Teaching the Samoan language in China? Who would’ve thought?
Believe it or not but soon they’ll be speaking Samoan in Beijing.
That’s the cool truth, folks, if reports that have been published on the pages of your newspaper, and other media groups around the world during the past few days, are anything to go by.
Come to think of it, it’s a fascinating development. Who would have thought it possible?
Now before we get too far ahead of ourselves here in Apia, it’s not just the Samoan language that is being taught in China. Six other Pacific Island languages will soon be available at China's top universities as part of the cultural component of China’s Belt and Road Initiative (B.R.I.).
For the uninitiated, the B.R.I. is a global development strategy adopted by the Chinese government where they provide assistance in terms of infrastructure development and investments to some 152 countries all over the world – including Samoa.
Skeptics say the B.R.I. is China’s ploy to shape global trade so that China becomes the centre of it all.
Now someone would naturally ask the question: Why would they be interested in learning about the Samoan language in China?
The simple answer is that if you want to understand a people and communicate with them better and in a deeper way, you need to speak their language. If, as they say, that China’s goal is to use the B.R.I. to exert its dominance, then the move to teach their own people to speak the languages of the different countries they are dealing with is undoubtedly a stroke of genius.
At the end of the day, China is serious about its relationship with Samoa and other Pacific countries. It is so serious they are not sparing anything in their crusade. It shows that they care.
Back in Samoa, the initiative has already received widespread praise. The Head of the National University of Samoa's Confucius Institute, Dr. Liang, described it as an “extraordinary opportunity” for Samoa and the Pacific islands.
“We value cultural exchange very much,” Dr. Liang said about China’s approach to the Pacific. “We teach Chinese in Samoa and Samoan language is also taught in China. I think it's a reflection of friendship between Samoa and China.”
Interestingly enough, the move by China has already led to some questions being asked of some of our more traditional donor partners like Australia and New Zealand who after all these years have done little, if anything at all, to teach our language at their universities.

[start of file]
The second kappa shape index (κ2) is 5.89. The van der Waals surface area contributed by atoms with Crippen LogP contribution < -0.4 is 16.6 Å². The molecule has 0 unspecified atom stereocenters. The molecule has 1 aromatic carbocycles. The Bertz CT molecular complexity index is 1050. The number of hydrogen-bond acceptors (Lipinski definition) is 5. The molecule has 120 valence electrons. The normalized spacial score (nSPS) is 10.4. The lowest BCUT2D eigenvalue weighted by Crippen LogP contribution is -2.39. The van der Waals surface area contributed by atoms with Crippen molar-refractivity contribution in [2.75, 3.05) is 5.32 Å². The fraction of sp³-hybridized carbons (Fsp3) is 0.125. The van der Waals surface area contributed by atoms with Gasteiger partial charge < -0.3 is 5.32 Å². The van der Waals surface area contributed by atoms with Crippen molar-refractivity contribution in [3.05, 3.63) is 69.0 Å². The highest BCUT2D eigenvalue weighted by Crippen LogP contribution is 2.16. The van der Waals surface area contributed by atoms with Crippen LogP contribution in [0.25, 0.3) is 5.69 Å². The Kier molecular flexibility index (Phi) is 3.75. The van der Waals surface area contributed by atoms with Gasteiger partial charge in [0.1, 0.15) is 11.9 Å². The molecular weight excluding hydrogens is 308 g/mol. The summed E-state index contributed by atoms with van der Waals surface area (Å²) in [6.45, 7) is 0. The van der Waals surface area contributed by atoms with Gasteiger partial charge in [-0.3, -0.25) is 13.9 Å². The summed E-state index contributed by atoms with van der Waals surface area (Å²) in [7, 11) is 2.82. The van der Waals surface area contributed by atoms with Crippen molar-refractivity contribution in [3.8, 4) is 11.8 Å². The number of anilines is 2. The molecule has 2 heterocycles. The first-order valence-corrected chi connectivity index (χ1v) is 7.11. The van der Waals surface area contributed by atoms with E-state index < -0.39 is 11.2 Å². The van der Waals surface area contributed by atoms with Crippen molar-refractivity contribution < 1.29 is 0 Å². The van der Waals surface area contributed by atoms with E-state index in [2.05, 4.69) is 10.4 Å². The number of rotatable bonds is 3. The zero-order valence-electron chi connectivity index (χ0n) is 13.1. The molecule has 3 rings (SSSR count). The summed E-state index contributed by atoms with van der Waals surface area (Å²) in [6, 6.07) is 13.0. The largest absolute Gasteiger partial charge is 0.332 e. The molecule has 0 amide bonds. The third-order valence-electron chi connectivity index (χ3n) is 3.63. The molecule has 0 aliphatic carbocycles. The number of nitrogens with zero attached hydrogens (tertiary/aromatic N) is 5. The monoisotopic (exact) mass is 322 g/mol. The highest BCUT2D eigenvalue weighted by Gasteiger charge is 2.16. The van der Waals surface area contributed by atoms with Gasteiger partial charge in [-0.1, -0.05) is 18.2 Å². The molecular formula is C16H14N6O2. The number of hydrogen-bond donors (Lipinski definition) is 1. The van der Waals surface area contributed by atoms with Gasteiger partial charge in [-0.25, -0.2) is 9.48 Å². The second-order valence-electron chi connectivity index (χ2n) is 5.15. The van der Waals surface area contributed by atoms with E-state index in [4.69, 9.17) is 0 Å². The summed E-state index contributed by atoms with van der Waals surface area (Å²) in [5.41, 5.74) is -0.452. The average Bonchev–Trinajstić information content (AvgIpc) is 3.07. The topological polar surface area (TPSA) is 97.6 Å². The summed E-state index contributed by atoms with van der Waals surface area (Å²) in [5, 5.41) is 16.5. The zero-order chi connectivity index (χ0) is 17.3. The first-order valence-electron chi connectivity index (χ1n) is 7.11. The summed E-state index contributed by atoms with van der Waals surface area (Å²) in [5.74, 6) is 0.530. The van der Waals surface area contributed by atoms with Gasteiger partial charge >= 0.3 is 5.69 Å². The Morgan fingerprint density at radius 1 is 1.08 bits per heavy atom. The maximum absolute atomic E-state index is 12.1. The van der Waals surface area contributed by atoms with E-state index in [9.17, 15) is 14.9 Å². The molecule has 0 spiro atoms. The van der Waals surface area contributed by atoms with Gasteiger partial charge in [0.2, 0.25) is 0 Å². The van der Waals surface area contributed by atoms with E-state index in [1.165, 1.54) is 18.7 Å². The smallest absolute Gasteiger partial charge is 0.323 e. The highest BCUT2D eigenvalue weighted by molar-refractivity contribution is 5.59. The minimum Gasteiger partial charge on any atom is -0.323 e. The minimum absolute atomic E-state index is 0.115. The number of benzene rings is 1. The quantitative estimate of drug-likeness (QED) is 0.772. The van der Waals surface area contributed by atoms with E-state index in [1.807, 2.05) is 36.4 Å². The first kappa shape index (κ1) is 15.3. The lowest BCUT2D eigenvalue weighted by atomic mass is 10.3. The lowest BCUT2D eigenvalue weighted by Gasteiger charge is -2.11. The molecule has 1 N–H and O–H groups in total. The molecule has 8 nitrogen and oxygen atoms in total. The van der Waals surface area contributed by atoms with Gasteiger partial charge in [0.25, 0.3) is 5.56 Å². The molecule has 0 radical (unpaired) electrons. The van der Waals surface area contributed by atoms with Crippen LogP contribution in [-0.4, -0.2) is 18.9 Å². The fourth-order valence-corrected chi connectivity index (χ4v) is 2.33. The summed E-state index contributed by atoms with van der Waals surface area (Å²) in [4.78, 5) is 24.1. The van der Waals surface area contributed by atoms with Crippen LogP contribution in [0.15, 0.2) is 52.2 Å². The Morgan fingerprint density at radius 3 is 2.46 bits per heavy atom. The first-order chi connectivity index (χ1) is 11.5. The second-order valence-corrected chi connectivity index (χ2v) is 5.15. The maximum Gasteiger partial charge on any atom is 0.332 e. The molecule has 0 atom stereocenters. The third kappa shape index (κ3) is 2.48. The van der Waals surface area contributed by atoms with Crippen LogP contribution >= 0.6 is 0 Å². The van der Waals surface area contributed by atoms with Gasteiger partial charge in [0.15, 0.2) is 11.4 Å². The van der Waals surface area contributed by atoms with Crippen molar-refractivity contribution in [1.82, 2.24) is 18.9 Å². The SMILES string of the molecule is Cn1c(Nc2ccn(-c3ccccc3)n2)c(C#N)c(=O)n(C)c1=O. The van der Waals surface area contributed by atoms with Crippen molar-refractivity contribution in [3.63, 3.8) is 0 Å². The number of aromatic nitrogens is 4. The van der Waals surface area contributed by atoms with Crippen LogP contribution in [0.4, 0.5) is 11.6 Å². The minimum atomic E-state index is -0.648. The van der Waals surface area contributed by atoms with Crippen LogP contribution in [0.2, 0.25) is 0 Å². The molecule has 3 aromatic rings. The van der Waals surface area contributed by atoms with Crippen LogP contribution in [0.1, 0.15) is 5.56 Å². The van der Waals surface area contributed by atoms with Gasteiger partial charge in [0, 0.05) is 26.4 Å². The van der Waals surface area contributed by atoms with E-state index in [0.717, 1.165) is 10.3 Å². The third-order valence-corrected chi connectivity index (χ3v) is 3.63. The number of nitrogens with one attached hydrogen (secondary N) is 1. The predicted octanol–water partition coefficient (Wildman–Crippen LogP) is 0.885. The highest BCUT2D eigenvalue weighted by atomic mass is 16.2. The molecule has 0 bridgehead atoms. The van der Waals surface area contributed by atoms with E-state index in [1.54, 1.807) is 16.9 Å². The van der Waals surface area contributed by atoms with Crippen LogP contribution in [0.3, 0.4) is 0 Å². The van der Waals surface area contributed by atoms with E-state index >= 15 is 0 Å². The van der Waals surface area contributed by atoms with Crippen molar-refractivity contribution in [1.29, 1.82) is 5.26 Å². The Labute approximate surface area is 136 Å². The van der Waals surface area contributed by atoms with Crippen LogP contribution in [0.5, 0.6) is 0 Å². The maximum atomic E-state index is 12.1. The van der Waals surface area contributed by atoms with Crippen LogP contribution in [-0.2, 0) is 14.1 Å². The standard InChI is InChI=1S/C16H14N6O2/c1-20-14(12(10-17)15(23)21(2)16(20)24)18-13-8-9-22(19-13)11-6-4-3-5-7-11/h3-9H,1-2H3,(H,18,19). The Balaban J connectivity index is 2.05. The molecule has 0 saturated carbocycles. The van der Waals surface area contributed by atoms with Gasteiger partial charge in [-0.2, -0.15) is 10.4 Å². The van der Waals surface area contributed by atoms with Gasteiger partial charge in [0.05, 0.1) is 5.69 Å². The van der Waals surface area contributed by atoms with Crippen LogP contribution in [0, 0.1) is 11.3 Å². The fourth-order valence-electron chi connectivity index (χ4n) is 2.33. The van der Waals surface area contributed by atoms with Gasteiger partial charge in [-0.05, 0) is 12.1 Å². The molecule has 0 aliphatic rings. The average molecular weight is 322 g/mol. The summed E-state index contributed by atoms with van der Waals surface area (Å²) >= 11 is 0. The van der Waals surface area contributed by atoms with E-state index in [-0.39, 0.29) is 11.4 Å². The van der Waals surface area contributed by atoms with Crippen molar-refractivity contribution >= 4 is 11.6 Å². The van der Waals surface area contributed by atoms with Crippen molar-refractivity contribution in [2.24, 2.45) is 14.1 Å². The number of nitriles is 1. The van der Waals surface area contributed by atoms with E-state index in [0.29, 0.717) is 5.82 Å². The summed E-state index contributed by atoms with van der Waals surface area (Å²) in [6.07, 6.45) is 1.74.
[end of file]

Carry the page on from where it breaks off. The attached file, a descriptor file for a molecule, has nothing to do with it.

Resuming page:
New Zealand's Minister for Pacific Peoples, Aupito William Sio, welcomes the development.
“I think it's fantastic news,” Aupito said. “It seems to me like a naturally perfect way to better work with Pacific Island Nations and its peoples, and I welcome China's proposal to teach Pacific Island languages.”
Aupito told this newspaper that better understanding between Chinese and Pacific Islanders through language can only create better relationships.
“Teaching Pacific languages is a far better approach than to return to the ugly approaches of the past where our Pacific languages and cultures were often viewed by others as having little value,” Aupito said.
“There are many of us in the Pacific region that remember only too well the mistakes of the past during the colonial period where people were forced not to speak their heritage or indigenous languages. That approach led to war, deaths and diseases, and no one wants to return to that.”
Well we could not agree more with Aupito. That’s an ugly part of the past we do not want at all.
Which is why other countries, that want a more robust relationship with Samoa and other Pacific countries, would do very well to follow China’s example.
Regardless of China’s motives, the teaching of the Samoan language in a country that doesn’t really need it, is a positive step in as far as getting Samoa out to the world.
A Samoan teaching Samoan in China summed it up extremely well when he said the cultural value of the Samoan language classes trumps the geographical significance.
“Point one cent of people in China actually understand or know where Samoa is, let alone other islands,” said Setope So’oa’emalelagi. “So it’s a great way for us to promote our culture and who we are through the language.”
We couldn’t agree more. But that’s just out opinion, what do you think?
Write and share your thoughts with us!
Have a wonderful Wednesday Samoa, God bless!